Westchester Assault Lawyer
Understanding Assault Charges
New York state law includes a number of separate statutes concerning the crime of assault, but the most common - which is typically referred to as a simple assault - is assault in the third degree. The crime consists of intentionally causing injury to another person, though it may also be charged in cases of injury caused through recklessness or through criminal negligence in using a deadly weapon or dangerous instrument. Simple assault is a Class A misdemeanor, with a maximum sentence of one year in jail. The charge, and the subsequent penalty, can be increased based on aggravating circumstances such as if the victim is a child or a police officer, if the victim suffers serious injury or if the perpetrator uses a deadly weapon in the commission of the crime. The most serious assault offense is a Class B felony, punishable by a minimum sentence of one year and a maximum of nine years in prison.
The unfortunate fact about assault cases is that the police officers who arrive at the scene of the crime will frequently arrest the wrong person. For example, they will typically assume that the person who has the more serious injuries is the victim, which simply may not be the case. If the actual perpetrator and his or her friend both accuse the victim, they may arrest the victim. If they show up while a fight is in progress, they may have a tendency to arrest the person who appears to be the aggressor, whether or not the other person was the one who actually started the fight. When men and women are involved, the police will often default to arresting the man. There are many possible scenarios, but the bottom line is that the defendant in an assault case is often wrongfully accused.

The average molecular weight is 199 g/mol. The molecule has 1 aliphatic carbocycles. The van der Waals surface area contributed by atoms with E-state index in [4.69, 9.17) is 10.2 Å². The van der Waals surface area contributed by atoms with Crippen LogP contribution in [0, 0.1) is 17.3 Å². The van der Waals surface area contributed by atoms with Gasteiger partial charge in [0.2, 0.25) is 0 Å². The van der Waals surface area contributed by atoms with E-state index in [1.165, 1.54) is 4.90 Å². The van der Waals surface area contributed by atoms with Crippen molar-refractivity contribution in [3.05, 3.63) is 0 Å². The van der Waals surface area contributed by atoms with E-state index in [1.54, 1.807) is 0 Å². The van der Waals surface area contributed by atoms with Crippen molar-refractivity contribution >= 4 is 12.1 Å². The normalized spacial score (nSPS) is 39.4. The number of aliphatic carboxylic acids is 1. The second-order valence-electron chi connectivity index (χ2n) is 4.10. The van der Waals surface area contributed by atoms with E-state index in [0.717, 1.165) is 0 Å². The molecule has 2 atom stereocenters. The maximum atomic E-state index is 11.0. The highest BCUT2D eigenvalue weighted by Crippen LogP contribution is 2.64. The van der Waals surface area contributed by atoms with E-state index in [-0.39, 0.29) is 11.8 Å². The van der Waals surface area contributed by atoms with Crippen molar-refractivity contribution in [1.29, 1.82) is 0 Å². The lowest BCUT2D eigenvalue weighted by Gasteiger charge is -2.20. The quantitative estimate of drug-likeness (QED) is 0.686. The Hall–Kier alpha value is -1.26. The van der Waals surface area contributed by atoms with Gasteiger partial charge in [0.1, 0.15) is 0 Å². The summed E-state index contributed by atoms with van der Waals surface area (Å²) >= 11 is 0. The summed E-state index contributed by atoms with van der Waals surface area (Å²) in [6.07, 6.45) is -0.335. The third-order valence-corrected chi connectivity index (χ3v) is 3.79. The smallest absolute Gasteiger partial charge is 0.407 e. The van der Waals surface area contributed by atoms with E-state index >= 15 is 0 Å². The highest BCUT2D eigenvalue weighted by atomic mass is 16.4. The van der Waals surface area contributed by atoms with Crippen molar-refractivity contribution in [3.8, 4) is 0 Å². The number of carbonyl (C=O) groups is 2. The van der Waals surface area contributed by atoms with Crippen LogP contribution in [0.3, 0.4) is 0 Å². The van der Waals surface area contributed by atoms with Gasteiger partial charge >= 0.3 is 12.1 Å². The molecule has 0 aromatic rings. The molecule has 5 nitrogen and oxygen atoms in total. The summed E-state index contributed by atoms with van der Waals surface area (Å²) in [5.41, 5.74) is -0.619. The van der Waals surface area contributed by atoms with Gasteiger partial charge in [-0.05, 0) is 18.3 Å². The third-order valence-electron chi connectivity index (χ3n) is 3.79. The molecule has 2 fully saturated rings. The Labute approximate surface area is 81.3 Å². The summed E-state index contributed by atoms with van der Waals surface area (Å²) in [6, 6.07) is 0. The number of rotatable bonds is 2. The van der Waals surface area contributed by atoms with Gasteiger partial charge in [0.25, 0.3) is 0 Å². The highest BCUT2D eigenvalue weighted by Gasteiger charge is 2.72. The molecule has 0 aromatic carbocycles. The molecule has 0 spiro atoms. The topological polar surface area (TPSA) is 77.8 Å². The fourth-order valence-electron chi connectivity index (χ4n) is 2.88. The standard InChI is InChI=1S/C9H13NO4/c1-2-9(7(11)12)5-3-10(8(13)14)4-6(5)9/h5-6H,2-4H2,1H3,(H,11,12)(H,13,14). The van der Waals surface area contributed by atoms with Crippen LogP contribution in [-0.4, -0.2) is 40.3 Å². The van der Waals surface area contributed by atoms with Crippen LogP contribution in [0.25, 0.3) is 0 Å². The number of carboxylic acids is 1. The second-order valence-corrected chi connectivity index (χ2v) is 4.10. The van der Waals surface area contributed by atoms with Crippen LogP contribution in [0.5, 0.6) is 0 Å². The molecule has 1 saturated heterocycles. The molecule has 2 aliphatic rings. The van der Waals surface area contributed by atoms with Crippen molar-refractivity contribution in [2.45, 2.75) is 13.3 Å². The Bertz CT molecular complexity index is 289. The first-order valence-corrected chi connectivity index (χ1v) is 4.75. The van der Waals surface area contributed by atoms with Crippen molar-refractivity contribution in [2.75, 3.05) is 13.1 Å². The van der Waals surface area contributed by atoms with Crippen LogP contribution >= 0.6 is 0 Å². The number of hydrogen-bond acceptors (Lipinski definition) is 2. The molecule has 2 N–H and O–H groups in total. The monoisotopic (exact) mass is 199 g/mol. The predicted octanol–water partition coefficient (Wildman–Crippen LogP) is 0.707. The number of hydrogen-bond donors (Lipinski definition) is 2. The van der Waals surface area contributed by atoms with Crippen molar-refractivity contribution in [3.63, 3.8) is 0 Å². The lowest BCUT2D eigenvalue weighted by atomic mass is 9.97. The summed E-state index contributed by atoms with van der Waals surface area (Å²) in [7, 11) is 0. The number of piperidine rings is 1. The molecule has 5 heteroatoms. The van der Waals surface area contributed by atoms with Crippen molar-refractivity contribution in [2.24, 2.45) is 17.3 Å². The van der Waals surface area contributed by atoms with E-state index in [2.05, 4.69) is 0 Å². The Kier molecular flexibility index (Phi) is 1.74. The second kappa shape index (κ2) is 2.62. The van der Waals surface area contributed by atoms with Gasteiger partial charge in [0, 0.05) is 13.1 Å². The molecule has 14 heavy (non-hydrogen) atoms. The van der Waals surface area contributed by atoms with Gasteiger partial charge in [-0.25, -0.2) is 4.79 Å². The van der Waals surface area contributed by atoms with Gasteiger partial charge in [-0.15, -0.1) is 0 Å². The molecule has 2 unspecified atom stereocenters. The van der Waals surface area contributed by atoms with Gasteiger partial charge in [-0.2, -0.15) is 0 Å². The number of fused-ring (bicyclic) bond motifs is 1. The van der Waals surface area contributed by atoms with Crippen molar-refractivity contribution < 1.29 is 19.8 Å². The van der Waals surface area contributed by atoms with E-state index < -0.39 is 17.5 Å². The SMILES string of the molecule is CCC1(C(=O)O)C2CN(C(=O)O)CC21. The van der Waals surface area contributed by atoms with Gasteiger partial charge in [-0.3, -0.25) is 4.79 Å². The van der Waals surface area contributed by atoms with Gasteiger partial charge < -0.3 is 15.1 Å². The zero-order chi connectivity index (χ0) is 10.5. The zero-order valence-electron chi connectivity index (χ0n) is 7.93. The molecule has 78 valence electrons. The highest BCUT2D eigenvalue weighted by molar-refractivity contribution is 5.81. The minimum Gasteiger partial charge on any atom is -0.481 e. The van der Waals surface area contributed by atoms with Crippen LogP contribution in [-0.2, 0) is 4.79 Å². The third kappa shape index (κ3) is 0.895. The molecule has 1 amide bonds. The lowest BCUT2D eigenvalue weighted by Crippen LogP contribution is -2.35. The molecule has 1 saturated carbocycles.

Meet with a Westchester Criminal Defense Attorney
One of the most common defenses to an assault charge is that the accused was acting in self-defense, and that the use of force was therefore justified. This may be established through the use of witness testimony, as well as aggressive cross examination to reveal weaknesses or inconsistencies in the testimony of the alleged victim. Whether you were acting in self-defense, if you have been falsely accused or if you did commit the crime, the most important step you can take toward avoiding the serious consequences of a conviction is to meet with a Westchester criminal defense lawyer who can review the case and advise you of a plan of action. Obtain representation from The Law Offices of Robert Schuster. The firm offers a free telephone consultation for those interested in retaining their services.
Contact them today.